Ironically, these three examples illustrate the limitations of using line drive rate to explain BABIP. Baez actually had the highest BABIP of the group, while RIzzo had the lowest. That highlights one limitation of LD%: It’s not terribly predictable year to year. It is a measure of how well a hitter hit the ball in any given year, but it doesn’t always carry over from last year. It’s a useful thing to know, but you shouldn’t rely on it too much. 

Where can I find it?


What does it mean? Groundball rate. Share of batted balls hit on the ground.

Why does it matter? Production doesn’t live on the ground. Only sadness. You can get a single, maybe an occasional double or triple, on a ground ball. But unless the defense just trips all over themselves over and over, you aren’t getting home on the ground. And with teams getting better and more aggressive with their usage of shifts, groundballs are becoming less and less desirable each year. 

Key results from 2019:

10th %ile

50th %ile

90th %ile






Jose Altuve

Anthony Rizzo

Trevor Story

One thing to note here is the gap between the extreme ends are starting to get smaller, as the game continues to optimize for batted balls in the air. Hitting the ball on the ground isn’t the worst thing for a player like Altuve, who has excellent bat control and speed, though he traded line drives for ground balls last season, a trade off that helps explain his low BABIP.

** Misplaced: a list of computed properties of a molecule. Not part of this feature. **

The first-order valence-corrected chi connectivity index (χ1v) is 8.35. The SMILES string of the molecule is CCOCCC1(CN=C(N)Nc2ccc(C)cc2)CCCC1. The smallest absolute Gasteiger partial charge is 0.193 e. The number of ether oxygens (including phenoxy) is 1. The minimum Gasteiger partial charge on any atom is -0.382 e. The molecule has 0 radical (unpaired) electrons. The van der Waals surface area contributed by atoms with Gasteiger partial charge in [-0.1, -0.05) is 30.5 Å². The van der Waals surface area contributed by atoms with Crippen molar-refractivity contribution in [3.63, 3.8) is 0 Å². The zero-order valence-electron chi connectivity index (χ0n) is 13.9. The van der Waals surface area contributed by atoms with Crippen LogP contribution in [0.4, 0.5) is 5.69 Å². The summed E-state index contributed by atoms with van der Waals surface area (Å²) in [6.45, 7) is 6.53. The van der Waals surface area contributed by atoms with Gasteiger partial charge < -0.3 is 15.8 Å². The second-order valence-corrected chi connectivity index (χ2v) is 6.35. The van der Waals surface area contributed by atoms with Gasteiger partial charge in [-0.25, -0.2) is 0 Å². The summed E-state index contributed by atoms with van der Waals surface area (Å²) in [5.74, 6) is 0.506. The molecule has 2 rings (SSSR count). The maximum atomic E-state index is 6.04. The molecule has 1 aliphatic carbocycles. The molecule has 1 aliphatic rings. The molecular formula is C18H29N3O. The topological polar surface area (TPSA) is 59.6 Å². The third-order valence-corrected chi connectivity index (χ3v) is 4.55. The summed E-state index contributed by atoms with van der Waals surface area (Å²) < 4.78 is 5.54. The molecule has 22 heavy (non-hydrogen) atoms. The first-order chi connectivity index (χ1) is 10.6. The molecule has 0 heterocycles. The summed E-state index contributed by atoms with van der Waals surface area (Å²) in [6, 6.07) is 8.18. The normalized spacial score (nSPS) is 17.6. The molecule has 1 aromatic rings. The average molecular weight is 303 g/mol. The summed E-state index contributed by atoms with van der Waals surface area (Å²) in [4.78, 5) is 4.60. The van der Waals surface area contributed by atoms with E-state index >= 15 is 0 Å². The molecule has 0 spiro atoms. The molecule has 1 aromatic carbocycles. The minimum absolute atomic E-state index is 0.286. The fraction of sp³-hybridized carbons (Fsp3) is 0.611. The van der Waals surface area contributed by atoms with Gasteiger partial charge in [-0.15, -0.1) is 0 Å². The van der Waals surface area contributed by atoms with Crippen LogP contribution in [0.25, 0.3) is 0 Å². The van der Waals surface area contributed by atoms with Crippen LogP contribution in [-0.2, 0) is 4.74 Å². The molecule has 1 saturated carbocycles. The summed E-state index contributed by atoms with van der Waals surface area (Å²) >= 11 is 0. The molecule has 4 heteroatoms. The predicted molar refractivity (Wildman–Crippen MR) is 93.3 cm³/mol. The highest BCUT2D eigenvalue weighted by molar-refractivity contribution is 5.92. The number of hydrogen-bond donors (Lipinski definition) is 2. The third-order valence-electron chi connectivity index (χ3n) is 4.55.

Where can you find it?


What does it mean? Flyball rate. Share of batted balls that are fly balls. 

Why does it matter? This is where power lives. You’ll get the occasional line drive homer, but for the most part, home runs come from fly balls. The more fly balls you hit, the more chances you have for home runs. It doesn’t mean it will always lead to more home runs, of course — you’ve still gotta have the raw power to make those fly balls count, as well as the aforementioned unpredictability of HR/FB rate to contend with.        

Key results from 2019:

One thing you want to guard against is the possibility of going too far and hitting pop ups too often. Fly ball% treats all fly balls the same, so if you’re looking for a reason why a player is struggling, go look for infield fly ball rate, and that can often tell you the story. Infield fly balls are basically the worst outcome a hitter can have. 

Where can you find it: